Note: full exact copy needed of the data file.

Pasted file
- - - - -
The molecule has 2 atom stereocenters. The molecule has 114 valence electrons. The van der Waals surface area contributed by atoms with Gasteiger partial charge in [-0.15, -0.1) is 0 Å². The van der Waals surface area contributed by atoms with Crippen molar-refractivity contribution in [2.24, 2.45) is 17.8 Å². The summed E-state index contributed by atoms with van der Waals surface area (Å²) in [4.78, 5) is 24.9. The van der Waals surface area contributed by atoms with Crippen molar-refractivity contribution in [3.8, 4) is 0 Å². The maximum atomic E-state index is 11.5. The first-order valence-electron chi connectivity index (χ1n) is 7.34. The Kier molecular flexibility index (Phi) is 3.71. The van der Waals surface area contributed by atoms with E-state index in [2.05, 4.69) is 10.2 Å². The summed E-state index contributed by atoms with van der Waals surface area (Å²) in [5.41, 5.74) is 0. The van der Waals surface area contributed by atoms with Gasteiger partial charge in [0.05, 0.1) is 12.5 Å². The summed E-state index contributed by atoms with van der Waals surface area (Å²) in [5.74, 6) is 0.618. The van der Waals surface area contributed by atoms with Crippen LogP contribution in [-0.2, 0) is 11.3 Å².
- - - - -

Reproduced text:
The molecule has 2 atom stereocenters. The molecule has 114 valence electrons. The van der Waals surface area contributed by atoms with Gasteiger partial charge in [-0.15, -0.1) is 0 Å². The van der Waals surface area contributed by atoms with Crippen molar-refractivity contribution in [2.24, 2.45) is 17.8 Å². The summed E-state index contributed by atoms with van der Waals surface area (Å²) in [4.78, 5) is 24.9. The van der Waals surface area contributed by atoms with Crippen molar-refractivity contribution in [3.8, 4) is 0 Å². The maximum atomic E-state index is 11.5. The first-order valence-electron chi connectivity index (χ1n) is 7.34. The Kier molecular flexibility index (Phi) is 3.71. The van der Waals surface area contributed by atoms with E-state index in [2.05, 4.69) is 10.2 Å². The summed E-state index contributed by atoms with van der Waals surface area (Å²) in [5.41, 5.74) is 0. The van der Waals surface area contributed by atoms with Gasteiger partial charge in [0.05, 0.1) is 12.5 Å². The summed E-state index contributed by atoms with van der Waals surface area (Å²) in [5.74, 6) is 0.618. The van der Waals surface area contributed by atoms with Crippen LogP contribution in [-0.2, 0) is 11.3 Å².